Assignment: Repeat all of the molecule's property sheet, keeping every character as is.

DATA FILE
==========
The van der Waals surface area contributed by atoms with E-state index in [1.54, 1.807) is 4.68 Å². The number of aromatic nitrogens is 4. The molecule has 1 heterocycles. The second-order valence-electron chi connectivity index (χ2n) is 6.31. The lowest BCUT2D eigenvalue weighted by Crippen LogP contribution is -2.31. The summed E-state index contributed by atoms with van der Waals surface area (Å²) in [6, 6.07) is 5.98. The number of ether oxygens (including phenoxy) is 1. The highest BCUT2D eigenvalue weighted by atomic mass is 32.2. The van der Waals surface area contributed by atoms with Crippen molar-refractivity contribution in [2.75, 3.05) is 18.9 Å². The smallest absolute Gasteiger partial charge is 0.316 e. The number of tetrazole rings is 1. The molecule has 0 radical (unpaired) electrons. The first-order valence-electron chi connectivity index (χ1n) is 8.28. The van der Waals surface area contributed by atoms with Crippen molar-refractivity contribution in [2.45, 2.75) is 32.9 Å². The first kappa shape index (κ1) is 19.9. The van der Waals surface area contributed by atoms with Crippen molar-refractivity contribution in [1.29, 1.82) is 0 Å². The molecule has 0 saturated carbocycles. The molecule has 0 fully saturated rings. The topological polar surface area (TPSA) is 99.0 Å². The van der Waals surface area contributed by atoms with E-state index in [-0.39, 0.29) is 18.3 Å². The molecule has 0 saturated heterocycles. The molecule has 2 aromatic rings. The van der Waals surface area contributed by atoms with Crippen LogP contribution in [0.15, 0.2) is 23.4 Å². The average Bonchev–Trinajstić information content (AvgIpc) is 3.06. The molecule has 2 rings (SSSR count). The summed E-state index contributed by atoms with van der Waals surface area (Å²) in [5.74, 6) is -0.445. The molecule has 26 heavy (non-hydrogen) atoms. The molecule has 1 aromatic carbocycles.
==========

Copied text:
The van der Waals surface area contributed by atoms with E-state index in [1.54, 1.807) is 4.68 Å². The number of aromatic nitrogens is 4. The molecule has 1 heterocycles. The second-order valence-electron chi connectivity index (χ2n) is 6.31. The lowest BCUT2D eigenvalue weighted by Crippen LogP contribution is -2.31. The summed E-state index contributed by atoms with van der Waals surface area (Å²) in [6, 6.07) is 5.98. The number of ether oxygens (including phenoxy) is 1. The highest BCUT2D eigenvalue weighted by atomic mass is 32.2. The van der Waals surface area contributed by atoms with Crippen molar-refractivity contribution in [2.75, 3.05) is 18.9 Å². The smallest absolute Gasteiger partial charge is 0.316 e. The number of tetrazole rings is 1. The molecule has 0 radical (unpaired) electrons. The first-order valence-electron chi connectivity index (χ1n) is 8.28. The van der Waals surface area contributed by atoms with Crippen molar-refractivity contribution in [2.45, 2.75) is 32.9 Å². The first kappa shape index (κ1) is 19.9. The van der Waals surface area contributed by atoms with Crippen molar-refractivity contribution in [1.29, 1.82) is 0 Å². The molecule has 0 saturated carbocycles. The molecule has 0 fully saturated rings. The topological polar surface area (TPSA) is 99.0 Å². The van der Waals surface area contributed by atoms with E-state index in [-0.39, 0.29) is 18.3 Å². The molecule has 0 saturated heterocycles. The molecule has 2 aromatic rings. The van der Waals surface area contributed by atoms with Crippen LogP contribution in [0.15, 0.2) is 23.4 Å². The average Bonchev–Trinajstić information content (AvgIpc) is 3.06. The molecule has 2 rings (SSSR count). The summed E-state index contributed by atoms with van der Waals surface area (Å²) in [5.74, 6) is -0.445. The molecule has 26 heavy (non-hydrogen) atoms. The molecule has 1 aromatic carbocycles.